There has been an undeniable rise in food and health awareness, be it simply an adjustment to fit a more active lifestyle, or even adopting more environmentally sustainable eating practices. This seems to have also trickled into our approach to feeding our pets, now an intricate part of many families.
Between expensive brands, specialised dietary foods, and particular pet requirements, many people are turning to the raw-food diet phenomenon, the most prevalent of which is making the rounds online as the BARF diet.
Originally sprouting up as the ‘Bones and Raw Food’ diet popularised in the early 2000s, this has since evolved into the ‘Biologically-Appropriate Raw Food’ diet, a shift to perhaps match the changing ideals for pet food in today’s society. The question remains, however, is your pet benefitting from a raw food diet?
Risks and benefits of a raw-food diet
There is currently little research on the risks and benefits of applying raw-food diets to pets. What studies are available thankfully reflect both its pros and cons, which have been primarily divided into three overarching categories.
Infection and disease
As with warnings against the human consumption of raw uncooked and unwashed foods, the same can be said for pets. Several studies document the presence of bacterial contaminants in raw food to a greater extent than commercially canned food. One such example is seen in a 2006 study by Strohmeyer, Morley et al., where Salmonella sp. and E. coli were found in higher concentrations in raw food as opposed to commercially-prepared canned food.
Stressing the need for hygiene if raw-food diets are the preferred choice for the pet owner, a separate study by Weese and Rousseau showed that most common cleaning methods for pet food bowls were ineffective in eliminating Salmonella.
Other studies still shed light on the possible effect on human heath that raw food preparation could have. Particularly if hygiene is lax and the appropriate precautions are not taken, a pet owner could themselves get infected, however there are very few conclusively documented cases.
Randomised-controlled trials and cohort studies are currently lacking in this field, but there is certainly enough evidence for veterinarians to caution their clients.
Foreign body contaminants
Providing your dog or cat with raw unprocessed cuts of meat means that you might be exposing the pet to small bone fragments and large foreign bodies. Sharp bone fragments that are ingested by pets could become lodged within the digestive tract of your pet and may lead to perforation or obstruction. These are medical emergencies and could potentially be life-threatening to the animal.
Veterinarians advise that should you wish to proceed with BARF diet, all prepared food should be cleaned and checked accordingly.
In terms of benefits, few if any high quality studies exist to back the nutritional benefits of a raw-food diet. One 2011 critique by Schlesinger and Joffe reviewing both sides of the playing field referenced a single paper that swayed in favour of BARF. Even then, it references the positive correlation between raw-food diet owners and their perception of high-quality pet health (which was not the purpose of the study).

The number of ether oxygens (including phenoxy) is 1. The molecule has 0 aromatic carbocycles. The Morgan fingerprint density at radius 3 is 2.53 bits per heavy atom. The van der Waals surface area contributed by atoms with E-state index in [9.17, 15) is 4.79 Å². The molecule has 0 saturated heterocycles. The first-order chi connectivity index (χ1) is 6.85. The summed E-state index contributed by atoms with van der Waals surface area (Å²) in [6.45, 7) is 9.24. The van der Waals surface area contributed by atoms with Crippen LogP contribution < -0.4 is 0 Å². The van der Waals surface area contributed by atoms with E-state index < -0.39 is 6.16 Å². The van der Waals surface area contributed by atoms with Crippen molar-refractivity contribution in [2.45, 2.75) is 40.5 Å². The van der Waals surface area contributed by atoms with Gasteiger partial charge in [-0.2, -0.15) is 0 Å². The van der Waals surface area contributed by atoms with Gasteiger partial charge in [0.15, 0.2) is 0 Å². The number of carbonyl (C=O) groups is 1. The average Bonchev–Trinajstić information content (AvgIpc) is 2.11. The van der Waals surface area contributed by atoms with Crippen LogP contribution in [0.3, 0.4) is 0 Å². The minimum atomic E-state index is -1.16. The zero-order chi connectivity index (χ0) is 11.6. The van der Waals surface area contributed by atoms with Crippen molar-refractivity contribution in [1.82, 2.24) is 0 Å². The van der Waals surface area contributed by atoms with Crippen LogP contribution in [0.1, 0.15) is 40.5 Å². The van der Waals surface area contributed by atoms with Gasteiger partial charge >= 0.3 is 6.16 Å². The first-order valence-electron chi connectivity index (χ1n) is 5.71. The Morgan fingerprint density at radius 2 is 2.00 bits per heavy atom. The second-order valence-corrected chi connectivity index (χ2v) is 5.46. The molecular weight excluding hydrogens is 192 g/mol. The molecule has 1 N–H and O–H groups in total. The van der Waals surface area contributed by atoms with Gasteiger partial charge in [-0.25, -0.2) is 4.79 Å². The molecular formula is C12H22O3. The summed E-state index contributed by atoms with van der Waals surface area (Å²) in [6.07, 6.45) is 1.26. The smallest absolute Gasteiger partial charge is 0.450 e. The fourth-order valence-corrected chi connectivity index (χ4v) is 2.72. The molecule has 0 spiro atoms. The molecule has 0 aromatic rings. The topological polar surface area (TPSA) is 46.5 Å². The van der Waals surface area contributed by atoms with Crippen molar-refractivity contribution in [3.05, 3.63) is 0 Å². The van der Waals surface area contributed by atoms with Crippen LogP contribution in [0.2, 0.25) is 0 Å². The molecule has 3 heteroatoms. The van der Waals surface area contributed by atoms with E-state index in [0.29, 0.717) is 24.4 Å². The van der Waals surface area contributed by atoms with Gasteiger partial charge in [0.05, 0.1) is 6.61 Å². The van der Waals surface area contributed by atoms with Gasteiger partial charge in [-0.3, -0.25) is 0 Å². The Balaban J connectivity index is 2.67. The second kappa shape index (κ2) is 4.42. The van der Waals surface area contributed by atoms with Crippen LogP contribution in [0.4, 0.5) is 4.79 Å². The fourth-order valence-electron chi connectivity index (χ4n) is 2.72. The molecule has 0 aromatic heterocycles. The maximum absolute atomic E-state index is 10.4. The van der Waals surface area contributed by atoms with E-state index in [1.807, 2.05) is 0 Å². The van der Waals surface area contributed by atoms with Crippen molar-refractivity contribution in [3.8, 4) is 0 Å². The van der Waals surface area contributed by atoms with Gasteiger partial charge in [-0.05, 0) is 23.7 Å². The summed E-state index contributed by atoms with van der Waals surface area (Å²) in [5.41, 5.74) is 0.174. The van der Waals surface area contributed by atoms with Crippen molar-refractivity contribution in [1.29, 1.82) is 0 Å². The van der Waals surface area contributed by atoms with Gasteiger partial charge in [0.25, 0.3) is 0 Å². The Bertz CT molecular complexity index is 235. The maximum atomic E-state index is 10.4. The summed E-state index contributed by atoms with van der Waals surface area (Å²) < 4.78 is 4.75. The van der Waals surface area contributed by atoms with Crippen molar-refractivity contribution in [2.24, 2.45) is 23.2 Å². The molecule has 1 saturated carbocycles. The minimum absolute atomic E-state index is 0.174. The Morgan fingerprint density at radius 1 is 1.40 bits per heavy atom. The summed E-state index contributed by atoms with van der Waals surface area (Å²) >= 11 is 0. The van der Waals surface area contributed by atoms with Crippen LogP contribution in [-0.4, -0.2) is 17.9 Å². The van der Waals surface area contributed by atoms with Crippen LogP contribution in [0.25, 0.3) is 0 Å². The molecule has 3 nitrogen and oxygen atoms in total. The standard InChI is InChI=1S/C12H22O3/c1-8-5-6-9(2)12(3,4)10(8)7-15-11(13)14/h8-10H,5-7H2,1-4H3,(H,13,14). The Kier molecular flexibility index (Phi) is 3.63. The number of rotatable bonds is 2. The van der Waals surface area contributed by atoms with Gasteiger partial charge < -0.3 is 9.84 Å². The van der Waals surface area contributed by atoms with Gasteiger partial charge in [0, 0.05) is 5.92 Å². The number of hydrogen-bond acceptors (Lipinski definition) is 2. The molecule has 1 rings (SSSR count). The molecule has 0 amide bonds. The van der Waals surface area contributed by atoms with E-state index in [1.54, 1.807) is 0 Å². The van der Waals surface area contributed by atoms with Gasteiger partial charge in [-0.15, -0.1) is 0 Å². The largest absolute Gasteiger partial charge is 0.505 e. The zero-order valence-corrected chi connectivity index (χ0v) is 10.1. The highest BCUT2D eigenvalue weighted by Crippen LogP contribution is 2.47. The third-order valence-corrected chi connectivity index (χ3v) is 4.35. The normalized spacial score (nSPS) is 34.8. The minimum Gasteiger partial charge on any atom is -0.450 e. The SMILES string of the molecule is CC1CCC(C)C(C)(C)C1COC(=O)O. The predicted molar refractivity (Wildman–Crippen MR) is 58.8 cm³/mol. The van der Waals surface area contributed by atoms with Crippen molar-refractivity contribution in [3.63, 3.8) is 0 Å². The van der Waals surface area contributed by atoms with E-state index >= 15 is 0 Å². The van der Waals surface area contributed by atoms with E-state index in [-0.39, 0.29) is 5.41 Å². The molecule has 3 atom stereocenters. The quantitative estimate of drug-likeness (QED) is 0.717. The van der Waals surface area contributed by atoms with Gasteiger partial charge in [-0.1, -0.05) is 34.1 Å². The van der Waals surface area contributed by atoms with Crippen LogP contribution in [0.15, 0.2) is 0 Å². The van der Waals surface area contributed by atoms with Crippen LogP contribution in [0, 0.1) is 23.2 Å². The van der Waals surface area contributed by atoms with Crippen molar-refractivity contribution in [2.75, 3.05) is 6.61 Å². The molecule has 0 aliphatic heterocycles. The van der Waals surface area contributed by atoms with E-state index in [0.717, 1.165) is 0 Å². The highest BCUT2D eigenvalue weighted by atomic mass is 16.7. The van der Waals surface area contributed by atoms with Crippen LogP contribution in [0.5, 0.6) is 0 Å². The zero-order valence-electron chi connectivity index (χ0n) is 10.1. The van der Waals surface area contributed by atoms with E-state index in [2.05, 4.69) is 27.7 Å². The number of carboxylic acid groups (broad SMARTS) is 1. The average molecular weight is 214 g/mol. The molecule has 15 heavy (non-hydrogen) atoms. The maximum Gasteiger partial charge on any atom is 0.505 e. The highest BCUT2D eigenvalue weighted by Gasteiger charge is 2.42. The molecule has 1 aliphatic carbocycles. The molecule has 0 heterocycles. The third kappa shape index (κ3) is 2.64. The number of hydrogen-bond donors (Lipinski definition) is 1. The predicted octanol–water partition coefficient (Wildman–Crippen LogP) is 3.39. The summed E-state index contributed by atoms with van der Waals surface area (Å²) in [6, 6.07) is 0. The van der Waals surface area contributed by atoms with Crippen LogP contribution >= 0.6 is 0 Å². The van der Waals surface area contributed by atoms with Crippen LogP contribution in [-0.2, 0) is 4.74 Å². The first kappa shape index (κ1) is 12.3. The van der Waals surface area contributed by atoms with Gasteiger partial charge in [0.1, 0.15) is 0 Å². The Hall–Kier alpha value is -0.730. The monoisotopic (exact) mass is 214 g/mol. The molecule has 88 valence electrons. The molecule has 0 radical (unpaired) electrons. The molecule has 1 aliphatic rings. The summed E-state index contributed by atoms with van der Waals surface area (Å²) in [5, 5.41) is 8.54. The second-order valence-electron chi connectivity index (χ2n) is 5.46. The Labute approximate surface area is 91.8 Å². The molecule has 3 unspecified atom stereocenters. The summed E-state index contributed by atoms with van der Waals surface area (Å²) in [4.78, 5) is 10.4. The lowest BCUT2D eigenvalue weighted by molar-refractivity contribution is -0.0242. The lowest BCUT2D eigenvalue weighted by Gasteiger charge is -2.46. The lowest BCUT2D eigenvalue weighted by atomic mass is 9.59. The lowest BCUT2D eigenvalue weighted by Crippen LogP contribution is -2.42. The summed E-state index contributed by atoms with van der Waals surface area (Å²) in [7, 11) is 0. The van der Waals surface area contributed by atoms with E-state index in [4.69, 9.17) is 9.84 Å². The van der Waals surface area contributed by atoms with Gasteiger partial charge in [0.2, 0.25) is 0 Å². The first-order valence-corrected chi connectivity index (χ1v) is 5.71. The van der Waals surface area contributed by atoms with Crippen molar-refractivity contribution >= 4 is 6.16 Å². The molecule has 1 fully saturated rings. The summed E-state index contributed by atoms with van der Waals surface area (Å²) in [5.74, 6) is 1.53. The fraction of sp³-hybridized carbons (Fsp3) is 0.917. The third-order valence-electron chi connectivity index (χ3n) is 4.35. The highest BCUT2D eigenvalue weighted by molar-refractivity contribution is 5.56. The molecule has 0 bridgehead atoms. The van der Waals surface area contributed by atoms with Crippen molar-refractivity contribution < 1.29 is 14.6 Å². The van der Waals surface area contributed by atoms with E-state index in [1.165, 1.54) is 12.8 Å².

On the flip side, nutrient deficiencies or dangerous excess can result from an improper understanding of balanced pet diets when preparing raw-fed meals. A study published by World Small Animal Veterinary Association showed that a BARF diet can result in deficiencies of calcium, potassium, zinc and phosphorus, and Vitamin D excess. Cases of hypervitaminosis, hyperparathyroidism and osteodystrophy have all been documented in instances where pets (including litters of younger animals) were on raw-food diets.
In less severe cases, some animals recovered when changed to commercial processed foodstuffs. To this, proponents of BARF suggest varying foods lessens the risk of this imbalance, despite veterinarian disagreement.
There is enough evidence to compel veterinarians to discuss human health implications of these diets with owners
Schlesinger and Joffe, Canadian Veterinary Journal (2011)
While there are certainly loud voices within the pet community in favour of part or complete raw-food diets, several professionals advise caution. Case studies and reviews published by the British Medical Journal, Veterinary Record, and La Revue Vétérinaire Canadienne (The Canadian Veterinary Journal) all reiterate the abovementioned points, with particular emphasis on how this could also extend to human health.
Schlesinger and Joffe went so far as to say “there is a lack of large cohort studies to evaluate risk or benefit of raw meat diets fed to pets [however] there is enough evidence to compel veterinarians to discuss human health implications of these diets with owners.”
Other concerns include those raised during a 2017 debate at the British Veterinary Nursing Association congress. The difficulty in getting a correct nutritional balance for your pet when preparing a homemade raw-food diet was universally acknowledged by participants. Raw-food advocates championed improved health outcomes from supporting veterinarians, while sceptics added that when considering commercially available raw-food preparations, it was important to highlight a lack of their appropriate evaluation with feeding trials.
What do you think about raw-food diets?
We understand that certain pets may need strict dietary regimens that are found in only select commercially available preparations, however we advise you speak to your local vet and read up on the pros and cons of raw-food diets before taking the plunge.
Have any experiences with BARF or similar dietary plans for your pet? Let us know in the comments section below.
For a detailed list of references used in this article, please contact us on [email protected]